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Using a Personal Cash Flow Statement

October 16, 2020 · 6 minute read

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Using a Personal Cash Flow Statement

When payday hits, a bank account flush with cash can make it feel like there’s not a care in the world. Treat yourself to a new pair of shoes? Why not? In need of a new ’do? Head to the salon for a cut and color.

Is your favorite band passing through town? Gather a group of friends and hit the town for a night of good music and great memories.

You work hard for your money, so at the end of the day, you want to spend it on purchases and experiences that will make you happy. But if you are blazing through cash faster than it’s coming in, you could be headed for a slippery slope.

A personal cash flow statement could be the tool that allows you to take a quick temperature check on your spending habits.

What Is a Personal Cash Flow Statement?

“Cash flow” is a term commonly used by businesses to detail the amount of money flowing in and out of a company. Companies can use cash flow statements to determine how well the company is generating cash to pay its debts and operating expenses.

Likewise, tracking your own cash flow might give you a benchmark for your personal spending with a quick visual of how much money you have left at the end of each month. If the total is less than you anticipated, you’ll be ready to make some changes.

And thanks to your hard work and diligence creating your personal cash flow statement, you could accurately measure your progress as you make changes to your spending habits.

So, how do you set up a personal finance cash flow statement? It might seem intimidating to get started, but these ideas could help streamline the process.

Tracking Sources of Income

One place to start when building a cash flow statement is tallying up various sources of income. There are several ways to compile this information—you could grab a paper and pencil and add it all up manually, or you could opt for a more modern approach and use a spreadsheet to organize it all. Pick a time frame to analyze personal cash flow—this could be done annually, quarterly, or monthly.

Any paychecks and bonuses you are anticipating could be included. If you have a variable income, perhaps because your work is based on commission or maybe you are self-employed, you could fill in an average of the past six or 12 months of pay. A handy form
could help to make sure you’re not missing anything, as well.

A cash flow statement generally will also list any income beyond the money you earn from your day job. Consider expanding your calculations to include any money you make from side hustles plus passive income streams like any money you make off of a rental property.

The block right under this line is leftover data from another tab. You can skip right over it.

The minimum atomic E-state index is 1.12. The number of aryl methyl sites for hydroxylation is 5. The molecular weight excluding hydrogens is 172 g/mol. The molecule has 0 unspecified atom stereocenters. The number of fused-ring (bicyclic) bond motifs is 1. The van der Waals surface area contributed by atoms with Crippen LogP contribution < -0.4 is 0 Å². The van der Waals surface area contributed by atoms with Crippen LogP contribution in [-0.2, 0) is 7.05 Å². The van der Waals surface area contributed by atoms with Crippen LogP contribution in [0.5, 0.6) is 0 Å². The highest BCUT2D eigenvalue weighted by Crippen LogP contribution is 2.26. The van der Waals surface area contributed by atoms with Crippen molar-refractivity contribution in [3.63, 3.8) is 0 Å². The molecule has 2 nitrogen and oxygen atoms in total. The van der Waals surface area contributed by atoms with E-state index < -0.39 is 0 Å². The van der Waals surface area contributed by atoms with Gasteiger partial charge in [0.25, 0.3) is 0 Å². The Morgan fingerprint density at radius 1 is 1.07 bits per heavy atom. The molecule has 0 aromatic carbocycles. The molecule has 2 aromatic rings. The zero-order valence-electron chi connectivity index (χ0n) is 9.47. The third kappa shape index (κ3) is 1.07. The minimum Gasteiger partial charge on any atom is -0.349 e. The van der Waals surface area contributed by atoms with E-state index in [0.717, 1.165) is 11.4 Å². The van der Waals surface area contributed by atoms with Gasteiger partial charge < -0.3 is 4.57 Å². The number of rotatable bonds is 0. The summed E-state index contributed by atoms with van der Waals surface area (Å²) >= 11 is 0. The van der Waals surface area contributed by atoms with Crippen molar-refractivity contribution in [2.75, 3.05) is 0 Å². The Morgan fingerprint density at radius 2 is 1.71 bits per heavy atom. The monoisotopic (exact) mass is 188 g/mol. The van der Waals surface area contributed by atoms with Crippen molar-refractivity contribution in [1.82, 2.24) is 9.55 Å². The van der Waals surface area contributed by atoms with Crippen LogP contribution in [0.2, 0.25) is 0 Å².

Since a cash flow statement is designed to give a snapshot into the overall flow of where your money is coming from and where it is going, you might want to avoid listing money in accounts that aren’t available for spending.

For example, dividends and capital gains from investment accounts are sometimes included in a personal cash flow statement, but they usually wouldn’t be included if they are being automatically reinvested or are part of a retirement account from which you aren’t actively taking withdrawals.

You could also factor in any other income, such as a pension or Social Security benefits. If you’re anticipating any gifts, refunds, or additional income from other sources, you could include that as well.

Printing out copies of statements from your various accounts could serve as a tool to help guide you as you add up your various sources of income. Once you’ve collected all of your sources of income, you can calculate the total.

Tracking Expenses

Now that you know how much money is coming in each month, you could start collecting data on how much is being spent during that time period. When it comes to tracking your expenses, there are typically two categories—fixed and variable expenses.

Fixed expenses are costs that generally don’t vary from month to month. Variable expenses will likely change every month—think of things like gas, clothing, or dining out.

Again, printing statements for your various accounts could be beneficial as you start to calculate your monthly expenses, like your credit card statement and any debts, including a mortgage, auto loan, or student loans.

Your goal might be to create a complete picture of how much of your money is flowing out each month, so consider including necessities like food and gas, and also more discretionary expenses such as trips to the nail salon or your monthly video streaming subscription.

Small expenses can add up quickly, so you might want to be precise. Pennies could make a difference when determining how much money is staying in your account. Once you’ve compiled all of your expenses, you can calculate the total.

Calculating the Difference

Some simple math will allow you to calculate your net cash flow—just subtract the sum of all of your expenses from the sum of your income. The result is your net cash flow. A positive number means you have a surplus, while a negative means you have a deficit in your budget.